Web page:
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#1 Kate XXXXXX

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Posted 18 November 2009 - 10:44 PM

Two gentlemen came to see me last night. They are planning their Civil Partnership for next October. They want something a little different from the usual, so they came to me after several tailors told them 'We don't do that sort of thing'.

They want coats along these lines:
http://www.longago.com/hdg03.jpg' class='bbc_url' title='' rel='nofollow'>Long Ago pattern

Reconstructing History pattern
RH example

(Style good, execution need more care)

Farthingales coat
More Farthingales coat
(Their comment: We don't want it to look home made, like that!)


Anthony Head looking rather swish, if a little somber:
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The coat shape is right, but we are aiming for wool:
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This is quite nice:
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Well, I'm sure you get the picture! There are a couple or three patterns about. Reconstructing History does one, as do Long Ago. I don't know how good the drafting is for either. I think with the addition of some proper hair canvas and careful work, I can do better than that blue thing that looks like it was cobbled together by somebody's granny and screams Home Made Costume!

Waistcoats look like being several shades of gold/plum/brown, trousers fairly standard fly front made in something like Hainsworth's Dress Barathea in black.

Suggestions for fabrics and findings welcome.

#2 J. Maclochlainn

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Posted 18 November 2009 - 11:21 PM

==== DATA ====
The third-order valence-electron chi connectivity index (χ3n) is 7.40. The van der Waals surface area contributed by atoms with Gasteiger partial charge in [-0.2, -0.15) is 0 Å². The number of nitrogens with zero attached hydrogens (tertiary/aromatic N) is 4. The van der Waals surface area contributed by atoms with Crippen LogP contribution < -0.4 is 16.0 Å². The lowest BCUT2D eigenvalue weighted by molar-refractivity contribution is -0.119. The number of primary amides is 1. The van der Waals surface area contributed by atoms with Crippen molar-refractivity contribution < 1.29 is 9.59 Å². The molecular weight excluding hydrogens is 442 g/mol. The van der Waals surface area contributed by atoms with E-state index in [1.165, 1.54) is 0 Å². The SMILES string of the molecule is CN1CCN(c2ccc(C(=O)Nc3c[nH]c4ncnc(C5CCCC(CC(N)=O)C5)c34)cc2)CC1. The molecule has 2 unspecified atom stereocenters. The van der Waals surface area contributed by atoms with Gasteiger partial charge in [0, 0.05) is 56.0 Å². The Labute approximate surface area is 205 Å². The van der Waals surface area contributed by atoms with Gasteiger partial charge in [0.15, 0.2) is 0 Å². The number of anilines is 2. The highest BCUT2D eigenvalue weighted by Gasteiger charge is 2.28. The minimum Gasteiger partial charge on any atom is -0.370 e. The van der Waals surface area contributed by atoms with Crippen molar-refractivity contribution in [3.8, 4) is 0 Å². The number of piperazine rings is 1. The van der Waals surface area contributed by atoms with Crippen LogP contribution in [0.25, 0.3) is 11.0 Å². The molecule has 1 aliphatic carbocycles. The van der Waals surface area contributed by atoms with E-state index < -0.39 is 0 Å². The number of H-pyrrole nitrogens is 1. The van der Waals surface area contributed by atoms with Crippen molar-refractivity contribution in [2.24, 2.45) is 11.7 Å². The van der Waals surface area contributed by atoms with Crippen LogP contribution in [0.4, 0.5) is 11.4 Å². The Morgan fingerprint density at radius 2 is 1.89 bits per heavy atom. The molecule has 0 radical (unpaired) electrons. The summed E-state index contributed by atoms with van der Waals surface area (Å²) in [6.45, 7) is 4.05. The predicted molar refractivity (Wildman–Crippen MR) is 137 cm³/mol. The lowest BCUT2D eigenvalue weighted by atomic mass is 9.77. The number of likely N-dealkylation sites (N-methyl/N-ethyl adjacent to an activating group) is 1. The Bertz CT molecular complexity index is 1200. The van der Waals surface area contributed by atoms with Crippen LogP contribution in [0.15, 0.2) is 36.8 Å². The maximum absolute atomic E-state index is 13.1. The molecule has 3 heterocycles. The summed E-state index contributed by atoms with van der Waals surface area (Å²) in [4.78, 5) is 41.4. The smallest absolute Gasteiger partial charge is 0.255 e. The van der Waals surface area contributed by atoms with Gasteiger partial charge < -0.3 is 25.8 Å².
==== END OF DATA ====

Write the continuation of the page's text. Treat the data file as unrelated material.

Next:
Barathea is straight out if they want it accurate as it did not come about till much later in the century. Haircanvas as well would not be used. This era would be canvased, padded, and a facing which extened almost the same size as the fore-parts. What time of year will they be doing this? so I can give a better example of what to use.
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#3 Kate XXXXXX

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Posted 18 November 2009 - 11:52 PM

NOT looking for historical accuracy, really. This is to be a modern fusion project covering elements from the Regency period that they like. Trousers will be modern. What they really like is the big collars and the tails. The rest of the coat can be a modern cut. We're looking for a gently elegant understated dandyish look rather than out and out Macaroni!

Silk brocade waistcoats and matching linings have been mentioned... And Ascots.

Oh, and the wedding is October. Browns, golds, oranges, plums, and such for the jackets and waistcoats, black trousers. That dress weight Barathea makes very fine trousers.

Just curious, but when was Barathea introduced? I know it's used for a lot of modern uniforms. And when I did the Redcoats project, they were Melton.